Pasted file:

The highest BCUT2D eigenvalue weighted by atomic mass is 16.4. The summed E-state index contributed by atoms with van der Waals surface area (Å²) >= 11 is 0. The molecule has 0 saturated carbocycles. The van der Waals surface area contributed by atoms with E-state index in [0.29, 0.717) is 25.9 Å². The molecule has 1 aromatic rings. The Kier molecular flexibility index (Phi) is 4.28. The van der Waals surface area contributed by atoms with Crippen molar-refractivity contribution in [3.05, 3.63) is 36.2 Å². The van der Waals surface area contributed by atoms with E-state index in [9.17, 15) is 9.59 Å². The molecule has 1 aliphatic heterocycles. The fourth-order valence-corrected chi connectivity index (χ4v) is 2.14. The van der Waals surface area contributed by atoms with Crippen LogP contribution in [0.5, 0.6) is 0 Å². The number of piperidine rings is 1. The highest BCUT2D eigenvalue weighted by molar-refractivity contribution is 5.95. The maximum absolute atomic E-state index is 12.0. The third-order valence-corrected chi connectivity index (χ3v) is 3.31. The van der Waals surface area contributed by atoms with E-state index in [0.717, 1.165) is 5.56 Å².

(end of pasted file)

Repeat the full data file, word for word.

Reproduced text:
The highest BCUT2D eigenvalue weighted by atomic mass is 16.4. The summed E-state index contributed by atoms with van der Waals surface area (Å²) >= 11 is 0. The molecule has 0 saturated carbocycles. The van der Waals surface area contributed by atoms with E-state index in [0.29, 0.717) is 25.9 Å². The molecule has 1 aromatic rings. The Kier molecular flexibility index (Phi) is 4.28. The van der Waals surface area contributed by atoms with Crippen molar-refractivity contribution in [3.05, 3.63) is 36.2 Å². The van der Waals surface area contributed by atoms with E-state index in [9.17, 15) is 9.59 Å². The molecule has 1 aliphatic heterocycles. The fourth-order valence-corrected chi connectivity index (χ4v) is 2.14. The van der Waals surface area contributed by atoms with Crippen LogP contribution in [0.5, 0.6) is 0 Å². The number of piperidine rings is 1. The highest BCUT2D eigenvalue weighted by molar-refractivity contribution is 5.95. The maximum absolute atomic E-state index is 12.0. The third-order valence-corrected chi connectivity index (χ3v) is 3.31. The van der Waals surface area contributed by atoms with E-state index in [0.717, 1.165) is 5.56 Å².